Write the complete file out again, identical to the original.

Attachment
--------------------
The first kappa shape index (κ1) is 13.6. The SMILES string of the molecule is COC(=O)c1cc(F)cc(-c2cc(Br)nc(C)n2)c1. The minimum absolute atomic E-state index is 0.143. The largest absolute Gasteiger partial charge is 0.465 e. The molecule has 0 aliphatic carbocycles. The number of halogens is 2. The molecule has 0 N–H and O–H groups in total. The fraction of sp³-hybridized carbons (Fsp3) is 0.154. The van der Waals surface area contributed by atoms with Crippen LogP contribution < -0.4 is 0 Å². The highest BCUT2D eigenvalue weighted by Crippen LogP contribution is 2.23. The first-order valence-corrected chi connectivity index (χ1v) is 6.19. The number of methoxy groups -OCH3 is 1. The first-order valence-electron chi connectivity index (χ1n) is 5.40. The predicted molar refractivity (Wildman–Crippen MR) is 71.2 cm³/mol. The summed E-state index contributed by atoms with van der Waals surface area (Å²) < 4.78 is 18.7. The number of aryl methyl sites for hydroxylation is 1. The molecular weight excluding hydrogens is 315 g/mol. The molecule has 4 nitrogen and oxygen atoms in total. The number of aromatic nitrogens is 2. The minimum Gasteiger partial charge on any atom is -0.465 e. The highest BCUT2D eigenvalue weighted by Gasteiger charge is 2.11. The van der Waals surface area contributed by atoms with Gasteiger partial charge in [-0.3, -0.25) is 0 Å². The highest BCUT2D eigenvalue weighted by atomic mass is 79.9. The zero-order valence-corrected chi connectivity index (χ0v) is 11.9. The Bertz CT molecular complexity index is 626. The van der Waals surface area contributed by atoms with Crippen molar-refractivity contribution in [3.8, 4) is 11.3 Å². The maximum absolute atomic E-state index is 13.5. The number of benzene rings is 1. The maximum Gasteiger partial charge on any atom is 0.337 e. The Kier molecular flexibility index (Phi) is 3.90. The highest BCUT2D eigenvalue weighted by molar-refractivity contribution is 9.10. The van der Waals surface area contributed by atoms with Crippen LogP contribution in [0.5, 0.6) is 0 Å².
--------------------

The first kappa shape index (κ1) is 13.6. The SMILES string of the molecule is COC(=O)c1cc(F)cc(-c2cc(Br)nc(C)n2)c1. The minimum absolute atomic E-state index is 0.143. The largest absolute Gasteiger partial charge is 0.465 e. The molecule has 0 aliphatic carbocycles. The number of halogens is 2. The molecule has 0 N–H and O–H groups in total. The fraction of sp³-hybridized carbons (Fsp3) is 0.154. The van der Waals surface area contributed by atoms with Crippen LogP contribution < -0.4 is 0 Å². The highest BCUT2D eigenvalue weighted by Crippen LogP contribution is 2.23. The first-order valence-corrected chi connectivity index (χ1v) is 6.19. The number of methoxy groups -OCH3 is 1. The first-order valence-electron chi connectivity index (χ1n) is 5.40. The predicted molar refractivity (Wildman–Crippen MR) is 71.2 cm³/mol. The summed E-state index contributed by atoms with van der Waals surface area (Å²) < 4.78 is 18.7. The number of aryl methyl sites for hydroxylation is 1. The molecular weight excluding hydrogens is 315 g/mol. The molecule has 4 nitrogen and oxygen atoms in total. The number of aromatic nitrogens is 2. The minimum Gasteiger partial charge on any atom is -0.465 e. The highest BCUT2D eigenvalue weighted by Gasteiger charge is 2.11. The van der Waals surface area contributed by atoms with Gasteiger partial charge in [-0.3, -0.25) is 0 Å². The highest BCUT2D eigenvalue weighted by atomic mass is 79.9. The zero-order valence-corrected chi connectivity index (χ0v) is 11.9. The Bertz CT molecular complexity index is 626. The van der Waals surface area contributed by atoms with Crippen molar-refractivity contribution in [3.8, 4) is 11.3 Å². The maximum absolute atomic E-state index is 13.5. The number of benzene rings is 1. The maximum Gasteiger partial charge on any atom is 0.337 e. The Kier molecular flexibility index (Phi) is 3.90. The highest BCUT2D eigenvalue weighted by molar-refractivity contribution is 9.10. The van der Waals surface area contributed by atoms with Crippen LogP contribution in [0.5, 0.6) is 0 Å².